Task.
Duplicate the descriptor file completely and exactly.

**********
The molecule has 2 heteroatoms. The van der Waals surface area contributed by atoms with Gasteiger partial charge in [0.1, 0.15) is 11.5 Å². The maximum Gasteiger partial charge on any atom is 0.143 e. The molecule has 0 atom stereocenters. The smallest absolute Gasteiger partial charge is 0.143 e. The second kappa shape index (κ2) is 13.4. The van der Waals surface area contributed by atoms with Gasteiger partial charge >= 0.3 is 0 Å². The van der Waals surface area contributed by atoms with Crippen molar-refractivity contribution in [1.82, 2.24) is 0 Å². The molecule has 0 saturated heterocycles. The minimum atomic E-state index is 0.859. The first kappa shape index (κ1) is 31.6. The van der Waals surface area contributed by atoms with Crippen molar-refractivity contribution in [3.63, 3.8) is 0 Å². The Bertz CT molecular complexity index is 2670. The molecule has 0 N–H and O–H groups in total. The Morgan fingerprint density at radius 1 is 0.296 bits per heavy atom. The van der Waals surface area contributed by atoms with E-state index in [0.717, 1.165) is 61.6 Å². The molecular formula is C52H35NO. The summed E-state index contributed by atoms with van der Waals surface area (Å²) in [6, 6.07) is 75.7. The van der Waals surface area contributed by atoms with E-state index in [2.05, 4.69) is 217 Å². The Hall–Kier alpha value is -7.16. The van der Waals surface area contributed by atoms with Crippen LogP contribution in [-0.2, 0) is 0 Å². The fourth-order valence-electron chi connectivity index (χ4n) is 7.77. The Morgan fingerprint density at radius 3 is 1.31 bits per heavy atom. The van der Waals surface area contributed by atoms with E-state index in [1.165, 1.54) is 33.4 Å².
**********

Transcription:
The molecule has 2 heteroatoms. The van der Waals surface area contributed by atoms with Gasteiger partial charge in [0.1, 0.15) is 11.5 Å². The maximum Gasteiger partial charge on any atom is 0.143 e. The molecule has 0 atom stereocenters. The smallest absolute Gasteiger partial charge is 0.143 e. The second kappa shape index (κ2) is 13.4. The van der Waals surface area contributed by atoms with Gasteiger partial charge >= 0.3 is 0 Å². The van der Waals surface area contributed by atoms with Crippen molar-refractivity contribution in [1.82, 2.24) is 0 Å². The molecule has 0 saturated heterocycles. The minimum atomic E-state index is 0.859. The first kappa shape index (κ1) is 31.6. The van der Waals surface area contributed by atoms with Crippen molar-refractivity contribution in [3.63, 3.8) is 0 Å². The Bertz CT molecular complexity index is 2670. The molecule has 0 N–H and O–H groups in total. The Morgan fingerprint density at radius 1 is 0.296 bits per heavy atom. The van der Waals surface area contributed by atoms with E-state index in [0.717, 1.165) is 61.6 Å². The molecular formula is C52H35NO. The summed E-state index contributed by atoms with van der Waals surface area (Å²) in [6, 6.07) is 75.7. The van der Waals surface area contributed by atoms with E-state index in [2.05, 4.69) is 217 Å². The Hall–Kier alpha value is -7.16. The van der Waals surface area contributed by atoms with Crippen LogP contribution in [-0.2, 0) is 0 Å². The fourth-order valence-electron chi connectivity index (χ4n) is 7.77. The Morgan fingerprint density at radius 3 is 1.31 bits per heavy atom. The van der Waals surface area contributed by atoms with E-state index in [1.165, 1.54) is 33.4 Å².